Antonina, the daughter of a prostitute and most likely one herself, married Belisarius even after previous marriages and multiple children. The union was riddled with issues from the start. While Belisarius was on military duty, Antonina and her husband’s adopted godson, Theodosius, had an affair that continued on even after Belisarius discovered their secret. Antonina felt neither love nor sympathy for her husband, and most likely only married him for his power. In the beginning of their marriage, the two traveled the world together on Belisarius’ campaigns in the Vandalic war until it became too dangerous, and Antonina was sent to live in safer conditions. With Belisarius, the ex-prostitute was able to live a charmed life, free from the worries of possible poverty and economic constraints. Antonina’s son, Photius, was promoted to consul, a position he could only have dreamed of in their old life. Even after Belisarius discovered her affair, the general was completely blinded by lust, and according to Procopius “willingly allowed himself to be deceived by his wife”. He was even ready to kill his own son over Antonina, and nearly did before sending him into exile instead. This preoccupation with his personal life lead to a complete lack of responsibility in his career. In the war against Chosroes, after capturing the fortress of Sisauranon, his troops retreated before reaching the city of Ctesiphon so Belisarius could go home to take care of his wife. Procopius asserts that he could have single-handedly taken all of Assyria if he had stayed in the campaign. In effect, a prostitute managed to change the course of history, intentionally or unintentionally, not in spite but because of her desirability.

The changes Theodora made were definitely intentional. Procopius despised the empress even more than he did Antonina. He introduces her in his Secret History as “a bird of fowl omen”, a promiscuous actress only out for herself and completely unempathetic toward others- especially her husband. Procopius psychoanalyzes her for entire chapters, coming to the conclusion that she’s a sociopathic nymphomaniac, no small charge for an empress. Theodora came from a family of actresses, and became one herself despite not having any special skill to sing or dance. However, she was “unusually clever”, and was willing to strip completely naked for whoever was willing to pay the price. After this lengthy career in the art of payed seduction and erotic entertainment, Theodora settled down with Hecebolus, an administrator for Pentapolis, a relationship wherein she went through a series of rough events while traveling with him. When she finally came back to Byzantium, she became Justinian’s mistress, and after Justinus, the emperor at the time, changed the Byzantine law stating that government officials could not marry actresses, his wife. Everyone seemed to be fine with this change (except, of course, Procopius), and the senate was said to “do obeisance to the woman as though she were a god”. The fact that the law was changed just for Theodora set up a precedent that would continue throughout the marriage. When Justinian finally became emperor in 527, Theodora became much more than a wife and was treated by her husband as a sort of advisor. For instance, Justinian most likely would have fled during the Nika revolts if it weren’t for the empresses assistance in ending them in massacre. She would do anything to keep her crown, no matter the cost. Justinian also allowed his wife to implement policies for her own benefit, for example the Convent of Repentance, a program that reformed young prostitutes and allowed them to marry affluent men to start a new life. To Procopius, this looked like the queen was silencing her husband to help out her prostitute friends with royal funds. Justinian turned a blind eye during these selfish policy decisions, and his wife continued to manipulate those around her for the remainder of her career .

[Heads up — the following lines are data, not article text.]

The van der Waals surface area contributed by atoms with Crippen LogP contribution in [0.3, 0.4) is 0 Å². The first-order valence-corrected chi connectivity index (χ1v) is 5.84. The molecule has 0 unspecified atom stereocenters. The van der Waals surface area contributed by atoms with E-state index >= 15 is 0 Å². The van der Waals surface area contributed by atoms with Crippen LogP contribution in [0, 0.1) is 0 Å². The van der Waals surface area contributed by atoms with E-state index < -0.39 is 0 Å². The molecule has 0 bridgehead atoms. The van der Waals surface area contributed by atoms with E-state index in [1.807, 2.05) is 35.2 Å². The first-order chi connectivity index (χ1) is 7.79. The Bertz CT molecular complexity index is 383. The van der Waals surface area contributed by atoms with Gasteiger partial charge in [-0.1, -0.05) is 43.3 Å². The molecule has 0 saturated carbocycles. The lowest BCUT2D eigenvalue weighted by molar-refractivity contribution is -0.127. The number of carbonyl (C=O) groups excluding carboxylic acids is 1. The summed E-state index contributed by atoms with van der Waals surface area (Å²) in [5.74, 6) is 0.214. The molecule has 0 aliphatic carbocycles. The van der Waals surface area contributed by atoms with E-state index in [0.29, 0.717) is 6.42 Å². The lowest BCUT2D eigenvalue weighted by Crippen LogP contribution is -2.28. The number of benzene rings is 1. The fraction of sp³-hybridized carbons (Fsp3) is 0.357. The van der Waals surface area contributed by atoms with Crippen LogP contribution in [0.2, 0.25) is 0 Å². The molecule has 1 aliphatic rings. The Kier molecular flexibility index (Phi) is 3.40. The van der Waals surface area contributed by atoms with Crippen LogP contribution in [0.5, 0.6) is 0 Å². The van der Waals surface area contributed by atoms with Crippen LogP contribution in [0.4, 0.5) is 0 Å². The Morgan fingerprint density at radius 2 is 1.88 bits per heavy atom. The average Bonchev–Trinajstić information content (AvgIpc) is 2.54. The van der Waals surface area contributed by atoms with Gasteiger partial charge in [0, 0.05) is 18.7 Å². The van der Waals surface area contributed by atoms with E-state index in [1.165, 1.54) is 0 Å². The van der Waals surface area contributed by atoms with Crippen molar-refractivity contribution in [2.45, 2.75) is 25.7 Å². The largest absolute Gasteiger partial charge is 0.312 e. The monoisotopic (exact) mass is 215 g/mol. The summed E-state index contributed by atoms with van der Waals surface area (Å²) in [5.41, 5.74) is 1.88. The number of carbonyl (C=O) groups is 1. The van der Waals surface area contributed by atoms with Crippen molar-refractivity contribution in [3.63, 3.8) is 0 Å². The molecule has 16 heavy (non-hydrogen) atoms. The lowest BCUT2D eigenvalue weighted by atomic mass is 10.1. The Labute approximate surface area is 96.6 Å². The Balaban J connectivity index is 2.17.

Not all women in the Byzantine era were weak, powerless, and compliant to their husbands. Prostitution became a way to live independently through sovereign financial and personal decisions that would be impossible had these women had husbands. Men, who have historically valued their intelligence and skill above that of women, fell slave to beauty and become completely at the whim of their lovers. Antonina and Theodora were able to continue their own autocracy even after marrying as a result of the training they received through the theater. In the Byzantine empire, average women had the chance to transcend gender roles and gain power through sexuality.